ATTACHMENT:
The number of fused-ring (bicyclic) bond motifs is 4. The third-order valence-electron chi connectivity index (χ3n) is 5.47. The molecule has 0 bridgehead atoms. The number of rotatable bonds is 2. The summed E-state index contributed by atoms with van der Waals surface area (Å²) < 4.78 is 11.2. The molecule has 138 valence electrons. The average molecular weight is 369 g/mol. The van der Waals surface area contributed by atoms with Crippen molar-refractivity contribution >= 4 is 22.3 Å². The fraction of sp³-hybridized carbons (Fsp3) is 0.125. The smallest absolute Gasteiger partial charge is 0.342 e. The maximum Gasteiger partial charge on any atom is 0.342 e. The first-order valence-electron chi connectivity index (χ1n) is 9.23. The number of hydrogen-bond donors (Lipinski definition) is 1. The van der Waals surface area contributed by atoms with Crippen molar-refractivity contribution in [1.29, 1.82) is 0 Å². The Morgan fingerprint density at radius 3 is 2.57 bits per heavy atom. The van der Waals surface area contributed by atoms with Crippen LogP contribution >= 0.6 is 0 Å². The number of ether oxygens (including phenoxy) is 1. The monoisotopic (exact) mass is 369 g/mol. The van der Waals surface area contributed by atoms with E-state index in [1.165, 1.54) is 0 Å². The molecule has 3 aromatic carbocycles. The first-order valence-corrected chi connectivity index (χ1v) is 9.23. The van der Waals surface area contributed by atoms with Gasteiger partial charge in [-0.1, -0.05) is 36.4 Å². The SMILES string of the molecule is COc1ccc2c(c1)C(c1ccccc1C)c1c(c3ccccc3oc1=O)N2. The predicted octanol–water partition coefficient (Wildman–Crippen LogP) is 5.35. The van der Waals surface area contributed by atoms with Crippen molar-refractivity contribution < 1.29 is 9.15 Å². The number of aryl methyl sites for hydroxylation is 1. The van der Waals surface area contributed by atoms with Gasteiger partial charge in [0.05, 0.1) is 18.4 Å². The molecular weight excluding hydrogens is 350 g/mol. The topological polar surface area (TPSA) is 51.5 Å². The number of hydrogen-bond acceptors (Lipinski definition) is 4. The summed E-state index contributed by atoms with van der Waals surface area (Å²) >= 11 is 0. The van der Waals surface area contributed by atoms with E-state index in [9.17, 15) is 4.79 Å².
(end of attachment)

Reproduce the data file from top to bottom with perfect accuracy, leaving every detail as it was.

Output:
The number of fused-ring (bicyclic) bond motifs is 4. The third-order valence-electron chi connectivity index (χ3n) is 5.47. The molecule has 0 bridgehead atoms. The number of rotatable bonds is 2. The summed E-state index contributed by atoms with van der Waals surface area (Å²) < 4.78 is 11.2. The molecule has 138 valence electrons. The average molecular weight is 369 g/mol. The van der Waals surface area contributed by atoms with Crippen molar-refractivity contribution >= 4 is 22.3 Å². The fraction of sp³-hybridized carbons (Fsp3) is 0.125. The smallest absolute Gasteiger partial charge is 0.342 e. The maximum Gasteiger partial charge on any atom is 0.342 e. The first-order valence-electron chi connectivity index (χ1n) is 9.23. The number of hydrogen-bond donors (Lipinski definition) is 1. The van der Waals surface area contributed by atoms with Crippen molar-refractivity contribution in [1.29, 1.82) is 0 Å². The Morgan fingerprint density at radius 3 is 2.57 bits per heavy atom. The van der Waals surface area contributed by atoms with Crippen LogP contribution >= 0.6 is 0 Å². The number of ether oxygens (including phenoxy) is 1. The monoisotopic (exact) mass is 369 g/mol. The van der Waals surface area contributed by atoms with E-state index in [1.165, 1.54) is 0 Å². The molecule has 3 aromatic carbocycles. The first-order valence-corrected chi connectivity index (χ1v) is 9.23. The van der Waals surface area contributed by atoms with Gasteiger partial charge in [-0.1, -0.05) is 36.4 Å². The SMILES string of the molecule is COc1ccc2c(c1)C(c1ccccc1C)c1c(c3ccccc3oc1=O)N2. The predicted octanol–water partition coefficient (Wildman–Crippen LogP) is 5.35. The van der Waals surface area contributed by atoms with Crippen molar-refractivity contribution < 1.29 is 9.15 Å². The number of aryl methyl sites for hydroxylation is 1. The van der Waals surface area contributed by atoms with Gasteiger partial charge in [0.05, 0.1) is 18.4 Å². The molecular weight excluding hydrogens is 350 g/mol. The topological polar surface area (TPSA) is 51.5 Å². The number of hydrogen-bond acceptors (Lipinski definition) is 4. The summed E-state index contributed by atoms with van der Waals surface area (Å²) >= 11 is 0. The van der Waals surface area contributed by atoms with E-state index in [9.17, 15) is 4.79 Å².